Thursday, 30 July 2020 12:21

Speech-to-Text Technology for VoIP

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Speech-to-Text Boosts Productivity and Closes the Gap between Popular Communication Modes

Two common VoIP features include voicemail-to-email and text-to-speech. Yet many systems do not offer speech-to-text facilities, even though the tool accentuates the usefulness of both MMS and SMS voicemail delivery. Essentially, speech-to-text technology blurs the lines between common communication modes, allowing users to access and respond to a variety of messages from any coordinated channel. Understandably, this unifies the features and their respective activity within a VoIP environment.

The obvious boon of speech-to-text technology is improved user productivity. Reading messages saves time, especially when sifting through several missed calls. By transcribing voicemails into text, it also ensures no information goes unheard or gets lost or misinterpreted; this makes it an excellent tool for record keeping. Speech-to-text exemplifies the power of integrating voice and data, as there are sundry add-ons available through major carriers and third-party developers to enhance the efficiency and performance of VoIP.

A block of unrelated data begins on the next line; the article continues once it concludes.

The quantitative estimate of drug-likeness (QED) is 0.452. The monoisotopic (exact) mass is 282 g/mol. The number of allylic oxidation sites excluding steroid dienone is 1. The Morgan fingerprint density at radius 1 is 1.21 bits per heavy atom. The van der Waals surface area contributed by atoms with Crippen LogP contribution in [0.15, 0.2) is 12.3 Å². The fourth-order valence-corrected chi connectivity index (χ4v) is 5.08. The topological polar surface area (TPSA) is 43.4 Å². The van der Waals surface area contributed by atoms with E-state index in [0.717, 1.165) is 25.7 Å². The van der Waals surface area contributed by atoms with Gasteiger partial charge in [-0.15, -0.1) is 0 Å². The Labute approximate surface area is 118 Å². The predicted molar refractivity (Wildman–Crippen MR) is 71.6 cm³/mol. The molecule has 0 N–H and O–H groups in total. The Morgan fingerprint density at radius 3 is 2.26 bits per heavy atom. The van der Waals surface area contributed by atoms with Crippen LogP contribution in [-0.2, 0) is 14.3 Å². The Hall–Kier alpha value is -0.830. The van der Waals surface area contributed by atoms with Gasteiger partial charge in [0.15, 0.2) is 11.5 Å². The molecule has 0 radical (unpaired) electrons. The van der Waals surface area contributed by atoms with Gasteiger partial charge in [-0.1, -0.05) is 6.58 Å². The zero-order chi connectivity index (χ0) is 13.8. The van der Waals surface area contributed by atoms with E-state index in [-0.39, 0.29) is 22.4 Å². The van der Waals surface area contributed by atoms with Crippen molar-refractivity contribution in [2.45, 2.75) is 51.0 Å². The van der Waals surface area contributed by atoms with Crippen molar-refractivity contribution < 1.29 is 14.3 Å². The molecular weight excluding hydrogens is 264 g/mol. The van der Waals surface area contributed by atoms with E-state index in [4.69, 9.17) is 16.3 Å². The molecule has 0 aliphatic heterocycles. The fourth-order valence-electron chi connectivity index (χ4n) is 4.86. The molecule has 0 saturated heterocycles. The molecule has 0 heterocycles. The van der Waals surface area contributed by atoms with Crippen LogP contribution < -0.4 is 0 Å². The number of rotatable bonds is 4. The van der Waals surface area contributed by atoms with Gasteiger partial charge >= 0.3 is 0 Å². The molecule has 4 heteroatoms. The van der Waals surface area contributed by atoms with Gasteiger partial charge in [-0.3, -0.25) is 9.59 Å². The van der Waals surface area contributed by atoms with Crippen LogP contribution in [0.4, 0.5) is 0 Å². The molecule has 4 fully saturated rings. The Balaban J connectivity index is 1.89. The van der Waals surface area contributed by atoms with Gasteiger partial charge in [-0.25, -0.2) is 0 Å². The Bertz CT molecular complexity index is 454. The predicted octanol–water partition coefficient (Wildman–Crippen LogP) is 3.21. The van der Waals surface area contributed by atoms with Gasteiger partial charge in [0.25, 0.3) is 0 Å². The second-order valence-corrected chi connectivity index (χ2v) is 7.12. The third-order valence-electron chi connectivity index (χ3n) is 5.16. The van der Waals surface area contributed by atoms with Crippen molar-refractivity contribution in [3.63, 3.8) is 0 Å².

Speech-to-Text Accuracy

Callers who mumble, speak softly or speak with an accent might not translate as accurately. Many systems operate in multiple languages, so informing callers to speak natively can avoid some issues with pronunciation and timber. Moreover, a system’s accuracy hinges on the level of background noise and the quality of hardware (i.e. microphone). Such variables are largely out of the receiver’s control.

Some systems improve when exposed to a greater variety of voices or when given multiple samples of the same individuals. In this sense, as demonstrated by Google Voice, callers can “donate” voicemails for analysis, thus improving the service later on. Even still, paid speech-to-text services like Nuance use reliable, tested technology that performs adequately more often than not. Users unwilling to increase their monthlies can experiment with open-source apps and add-ons, though the accuracy might not be on par with other commercial products.

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